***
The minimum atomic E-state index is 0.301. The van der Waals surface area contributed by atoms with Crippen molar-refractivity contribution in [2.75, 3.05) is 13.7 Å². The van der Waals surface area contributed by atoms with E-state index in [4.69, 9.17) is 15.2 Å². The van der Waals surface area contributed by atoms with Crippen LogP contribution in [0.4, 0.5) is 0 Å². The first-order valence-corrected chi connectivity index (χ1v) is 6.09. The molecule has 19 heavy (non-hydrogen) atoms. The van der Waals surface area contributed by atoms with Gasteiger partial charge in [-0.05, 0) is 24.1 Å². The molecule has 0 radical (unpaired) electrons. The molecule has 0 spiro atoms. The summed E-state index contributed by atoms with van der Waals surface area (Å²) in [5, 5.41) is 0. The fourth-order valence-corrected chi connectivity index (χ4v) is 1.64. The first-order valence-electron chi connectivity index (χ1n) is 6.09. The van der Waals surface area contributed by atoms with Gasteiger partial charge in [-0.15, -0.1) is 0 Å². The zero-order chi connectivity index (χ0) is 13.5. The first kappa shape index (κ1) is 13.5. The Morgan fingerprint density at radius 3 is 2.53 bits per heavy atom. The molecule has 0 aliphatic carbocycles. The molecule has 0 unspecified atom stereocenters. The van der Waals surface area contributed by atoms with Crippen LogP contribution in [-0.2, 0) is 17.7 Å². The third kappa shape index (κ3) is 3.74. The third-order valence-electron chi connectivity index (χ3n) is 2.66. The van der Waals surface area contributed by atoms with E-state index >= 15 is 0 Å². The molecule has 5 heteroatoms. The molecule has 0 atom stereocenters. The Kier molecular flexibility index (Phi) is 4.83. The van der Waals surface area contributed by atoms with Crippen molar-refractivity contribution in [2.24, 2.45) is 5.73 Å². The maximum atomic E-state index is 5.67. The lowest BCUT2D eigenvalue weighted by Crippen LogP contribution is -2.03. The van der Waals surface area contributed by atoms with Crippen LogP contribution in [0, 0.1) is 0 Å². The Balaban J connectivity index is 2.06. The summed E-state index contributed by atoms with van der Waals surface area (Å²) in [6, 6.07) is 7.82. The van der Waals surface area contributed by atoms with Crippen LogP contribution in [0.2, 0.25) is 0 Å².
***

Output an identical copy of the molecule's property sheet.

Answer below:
The minimum atomic E-state index is 0.301. The van der Waals surface area contributed by atoms with Crippen molar-refractivity contribution in [2.75, 3.05) is 13.7 Å². The van der Waals surface area contributed by atoms with E-state index in [4.69, 9.17) is 15.2 Å². The van der Waals surface area contributed by atoms with Crippen LogP contribution in [0.4, 0.5) is 0 Å². The first-order valence-corrected chi connectivity index (χ1v) is 6.09. The molecule has 19 heavy (non-hydrogen) atoms. The van der Waals surface area contributed by atoms with Gasteiger partial charge in [-0.05, 0) is 24.1 Å². The molecule has 0 radical (unpaired) electrons. The molecule has 0 spiro atoms. The summed E-state index contributed by atoms with van der Waals surface area (Å²) in [5, 5.41) is 0. The fourth-order valence-corrected chi connectivity index (χ4v) is 1.64. The first-order valence-electron chi connectivity index (χ1n) is 6.09. The van der Waals surface area contributed by atoms with Gasteiger partial charge in [-0.15, -0.1) is 0 Å². The zero-order chi connectivity index (χ0) is 13.5. The first kappa shape index (κ1) is 13.5. The Morgan fingerprint density at radius 3 is 2.53 bits per heavy atom. The molecule has 0 aliphatic carbocycles. The molecule has 0 unspecified atom stereocenters. The van der Waals surface area contributed by atoms with Crippen LogP contribution in [-0.2, 0) is 17.7 Å². The third kappa shape index (κ3) is 3.74. The third-order valence-electron chi connectivity index (χ3n) is 2.66. The van der Waals surface area contributed by atoms with E-state index >= 15 is 0 Å². The molecule has 5 heteroatoms. The molecule has 0 atom stereocenters. The Kier molecular flexibility index (Phi) is 4.83. The van der Waals surface area contributed by atoms with Crippen molar-refractivity contribution in [2.24, 2.45) is 5.73 Å². The maximum atomic E-state index is 5.67. The lowest BCUT2D eigenvalue weighted by Crippen LogP contribution is -2.03. The van der Waals surface area contributed by atoms with Crippen LogP contribution in [0, 0.1) is 0 Å². The Balaban J connectivity index is 2.06. The summed E-state index contributed by atoms with van der Waals surface area (Å²) in [6, 6.07) is 7.82. The van der Waals surface area contributed by atoms with Crippen LogP contribution in [0.2, 0.25) is 0 Å².